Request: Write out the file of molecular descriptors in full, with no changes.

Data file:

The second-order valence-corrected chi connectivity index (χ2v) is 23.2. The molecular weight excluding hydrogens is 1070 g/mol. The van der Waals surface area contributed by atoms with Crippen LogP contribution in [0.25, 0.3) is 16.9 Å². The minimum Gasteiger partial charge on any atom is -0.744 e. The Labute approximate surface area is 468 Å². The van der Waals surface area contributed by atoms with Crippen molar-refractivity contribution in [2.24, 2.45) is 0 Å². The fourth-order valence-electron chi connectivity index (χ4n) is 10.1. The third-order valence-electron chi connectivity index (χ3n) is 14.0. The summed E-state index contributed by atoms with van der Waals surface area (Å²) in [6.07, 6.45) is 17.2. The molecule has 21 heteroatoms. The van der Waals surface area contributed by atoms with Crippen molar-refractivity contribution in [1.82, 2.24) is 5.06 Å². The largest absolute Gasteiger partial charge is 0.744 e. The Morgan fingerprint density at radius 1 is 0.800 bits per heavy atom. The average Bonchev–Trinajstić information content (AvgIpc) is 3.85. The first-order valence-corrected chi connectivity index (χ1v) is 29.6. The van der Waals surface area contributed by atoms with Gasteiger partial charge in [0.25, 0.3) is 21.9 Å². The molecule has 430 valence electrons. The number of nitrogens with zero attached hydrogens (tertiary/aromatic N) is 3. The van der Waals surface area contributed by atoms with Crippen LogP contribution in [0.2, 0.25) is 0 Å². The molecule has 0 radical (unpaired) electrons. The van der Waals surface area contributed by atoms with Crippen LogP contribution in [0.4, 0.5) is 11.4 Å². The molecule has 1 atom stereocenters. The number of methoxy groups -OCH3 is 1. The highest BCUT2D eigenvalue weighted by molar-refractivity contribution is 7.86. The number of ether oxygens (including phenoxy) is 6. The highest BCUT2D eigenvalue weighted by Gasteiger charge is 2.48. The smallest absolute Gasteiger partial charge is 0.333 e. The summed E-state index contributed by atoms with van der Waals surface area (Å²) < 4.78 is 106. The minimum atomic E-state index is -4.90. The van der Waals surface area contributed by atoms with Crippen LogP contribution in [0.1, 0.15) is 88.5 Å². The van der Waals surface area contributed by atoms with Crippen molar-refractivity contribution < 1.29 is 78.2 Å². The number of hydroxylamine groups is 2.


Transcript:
The second-order valence-corrected chi connectivity index (χ2v) is 23.2. The molecular weight excluding hydrogens is 1070 g/mol. The van der Waals surface area contributed by atoms with Crippen LogP contribution in [0.25, 0.3) is 16.9 Å². The minimum Gasteiger partial charge on any atom is -0.744 e. The Labute approximate surface area is 468 Å². The van der Waals surface area contributed by atoms with Crippen molar-refractivity contribution in [2.24, 2.45) is 0 Å². The fourth-order valence-electron chi connectivity index (χ4n) is 10.1. The third-order valence-electron chi connectivity index (χ3n) is 14.0. The summed E-state index contributed by atoms with van der Waals surface area (Å²) in [6.07, 6.45) is 17.2. The molecule has 21 heteroatoms. The van der Waals surface area contributed by atoms with Crippen molar-refractivity contribution in [1.82, 2.24) is 5.06 Å². The largest absolute Gasteiger partial charge is 0.744 e. The Morgan fingerprint density at radius 1 is 0.800 bits per heavy atom. The average Bonchev–Trinajstić information content (AvgIpc) is 3.85. The first-order valence-corrected chi connectivity index (χ1v) is 29.6. The van der Waals surface area contributed by atoms with Gasteiger partial charge in [0.25, 0.3) is 21.9 Å². The molecule has 430 valence electrons. The number of nitrogens with zero attached hydrogens (tertiary/aromatic N) is 3. The van der Waals surface area contributed by atoms with Crippen LogP contribution in [0.2, 0.25) is 0 Å². The molecule has 0 radical (unpaired) electrons. The van der Waals surface area contributed by atoms with Crippen LogP contribution in [0.4, 0.5) is 11.4 Å². The molecule has 1 atom stereocenters. The number of methoxy groups -OCH3 is 1. The highest BCUT2D eigenvalue weighted by molar-refractivity contribution is 7.86. The number of ether oxygens (including phenoxy) is 6. The highest BCUT2D eigenvalue weighted by Gasteiger charge is 2.48. The smallest absolute Gasteiger partial charge is 0.333 e. The summed E-state index contributed by atoms with van der Waals surface area (Å²) < 4.78 is 106. The minimum atomic E-state index is -4.90. The van der Waals surface area contributed by atoms with Crippen LogP contribution in [0.1, 0.15) is 88.5 Å². The van der Waals surface area contributed by atoms with Crippen molar-refractivity contribution < 1.29 is 78.2 Å². The number of hydroxylamine groups is 2.